Dont "soak" it in neats fot oil, that could actually ruin the bag...if the bag seems too stiff, a "light" application of neats foot oil with a finger tip or soft rag to the smooth side every month or so will eventually soften the leather quite alot  with a bit of use and time, especially time.
(Note:be sure you store the used oily rag in an air proof sealed jar or something so it doesnt spontaneously combust as it dries).....I also use mink oil rubbed into the leather, especially the seams, and will even work it with my finger tips it into the rough inside of the pouch to assist softening a particurlarly stiff outfit if needed....lately some of the "craftsman" grade veg tan leathers seem to be especially stiff right after wetting,sewing and finishing, but they seem to soften right up if given the above treatments and some time....not as good as better grades of leather, but well enough I think.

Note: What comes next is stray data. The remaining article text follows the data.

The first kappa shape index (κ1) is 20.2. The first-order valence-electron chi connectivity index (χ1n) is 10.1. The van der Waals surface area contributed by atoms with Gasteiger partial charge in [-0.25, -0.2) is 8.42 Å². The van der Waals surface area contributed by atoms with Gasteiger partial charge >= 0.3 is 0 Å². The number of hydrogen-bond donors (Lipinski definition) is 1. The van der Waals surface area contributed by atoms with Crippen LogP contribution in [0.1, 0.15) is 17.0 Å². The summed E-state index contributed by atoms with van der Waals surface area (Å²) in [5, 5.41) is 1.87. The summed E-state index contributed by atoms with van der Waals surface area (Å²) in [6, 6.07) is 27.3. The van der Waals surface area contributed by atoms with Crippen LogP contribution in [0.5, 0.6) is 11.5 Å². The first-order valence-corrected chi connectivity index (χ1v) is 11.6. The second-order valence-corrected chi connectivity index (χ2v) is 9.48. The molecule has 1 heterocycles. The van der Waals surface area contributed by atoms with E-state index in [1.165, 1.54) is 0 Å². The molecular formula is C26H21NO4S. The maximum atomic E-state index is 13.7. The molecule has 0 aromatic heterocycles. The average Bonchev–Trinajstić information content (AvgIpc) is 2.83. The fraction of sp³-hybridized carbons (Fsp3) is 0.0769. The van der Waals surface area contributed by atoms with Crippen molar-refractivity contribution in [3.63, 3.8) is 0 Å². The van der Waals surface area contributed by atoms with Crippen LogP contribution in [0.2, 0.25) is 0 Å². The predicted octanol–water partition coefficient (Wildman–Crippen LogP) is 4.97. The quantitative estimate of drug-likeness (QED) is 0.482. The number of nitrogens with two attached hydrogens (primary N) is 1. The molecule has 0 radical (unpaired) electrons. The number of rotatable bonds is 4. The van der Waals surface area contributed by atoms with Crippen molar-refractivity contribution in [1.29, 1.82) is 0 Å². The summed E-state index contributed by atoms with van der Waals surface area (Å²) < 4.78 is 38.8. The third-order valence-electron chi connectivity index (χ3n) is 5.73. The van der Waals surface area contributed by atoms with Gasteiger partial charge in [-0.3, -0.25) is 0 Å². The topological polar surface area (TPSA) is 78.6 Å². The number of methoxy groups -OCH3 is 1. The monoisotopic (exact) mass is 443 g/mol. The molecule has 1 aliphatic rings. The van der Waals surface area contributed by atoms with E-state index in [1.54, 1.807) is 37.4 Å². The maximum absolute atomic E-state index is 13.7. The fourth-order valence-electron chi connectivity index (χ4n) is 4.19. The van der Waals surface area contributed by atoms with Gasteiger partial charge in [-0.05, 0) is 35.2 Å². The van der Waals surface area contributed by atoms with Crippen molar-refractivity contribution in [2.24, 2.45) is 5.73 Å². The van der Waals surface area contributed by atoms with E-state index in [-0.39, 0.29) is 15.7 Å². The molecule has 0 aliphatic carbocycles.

On that note: they say some of the lower priced commercial veg tans are now coming up from south of the border and are kind of "iffy" right off the bat, too dry and a bit "off" from the get go, so I have started to buy only the higher end live oak tans, and plan to use dealers like "Wickett and Craig" who sell only consistently good quality American leathers exclusively...initially they cost more per square foot, but in the end I really think its worth it and feel much more comfortable ordering and using it. At least I know what will arrive and what the quality of my finished project is likely to be. Its also worth noting that veg tan leathers are just plain stiffer than chrome type tans naturally, and will never get crumply soft, especially the heavier wt. stuff, say in the 5~6 oz range and higher...also note that belly leather will tend to be alot softer in hand than sholder stuffs, but bellies can stretch, or cheaper grade belliy cuts can actually uncontrollably shrink...each hide is a bit different, but finding a dealer that can give you predictable and consistent quality is more than half the battle, at least it has been for me lately anyway.

Hope that helps some...and your pouches look great, thanks for sharing the pictures.
T.C.Albert   
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visit: www.thehuntingpouch.com